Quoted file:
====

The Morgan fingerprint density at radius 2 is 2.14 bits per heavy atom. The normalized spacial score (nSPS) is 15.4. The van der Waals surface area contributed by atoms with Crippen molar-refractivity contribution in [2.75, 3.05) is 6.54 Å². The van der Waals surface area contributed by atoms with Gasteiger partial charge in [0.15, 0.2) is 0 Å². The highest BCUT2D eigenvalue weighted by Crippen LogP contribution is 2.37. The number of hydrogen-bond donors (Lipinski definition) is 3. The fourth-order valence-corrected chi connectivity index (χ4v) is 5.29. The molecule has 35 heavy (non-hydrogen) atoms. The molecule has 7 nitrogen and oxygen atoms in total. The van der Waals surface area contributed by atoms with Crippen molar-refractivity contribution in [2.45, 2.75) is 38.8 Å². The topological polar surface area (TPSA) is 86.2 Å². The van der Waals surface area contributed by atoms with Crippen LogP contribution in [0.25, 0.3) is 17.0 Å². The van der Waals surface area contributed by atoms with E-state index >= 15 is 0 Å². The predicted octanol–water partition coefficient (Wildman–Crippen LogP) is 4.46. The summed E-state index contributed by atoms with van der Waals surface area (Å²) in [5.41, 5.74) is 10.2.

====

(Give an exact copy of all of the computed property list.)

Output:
The Morgan fingerprint density at radius 2 is 2.14 bits per heavy atom. The normalized spacial score (nSPS) is 15.4. The van der Waals surface area contributed by atoms with Crippen molar-refractivity contribution in [2.75, 3.05) is 6.54 Å². The van der Waals surface area contributed by atoms with Gasteiger partial charge in [0.15, 0.2) is 0 Å². The highest BCUT2D eigenvalue weighted by Crippen LogP contribution is 2.37. The number of hydrogen-bond donors (Lipinski definition) is 3. The fourth-order valence-corrected chi connectivity index (χ4v) is 5.29. The molecule has 35 heavy (non-hydrogen) atoms. The molecule has 7 nitrogen and oxygen atoms in total. The van der Waals surface area contributed by atoms with Crippen molar-refractivity contribution in [2.45, 2.75) is 38.8 Å². The topological polar surface area (TPSA) is 86.2 Å². The van der Waals surface area contributed by atoms with Crippen LogP contribution in [0.25, 0.3) is 17.0 Å². The van der Waals surface area contributed by atoms with E-state index >= 15 is 0 Å². The predicted octanol–water partition coefficient (Wildman–Crippen LogP) is 4.46. The summed E-state index contributed by atoms with van der Waals surface area (Å²) in [5.41, 5.74) is 10.2.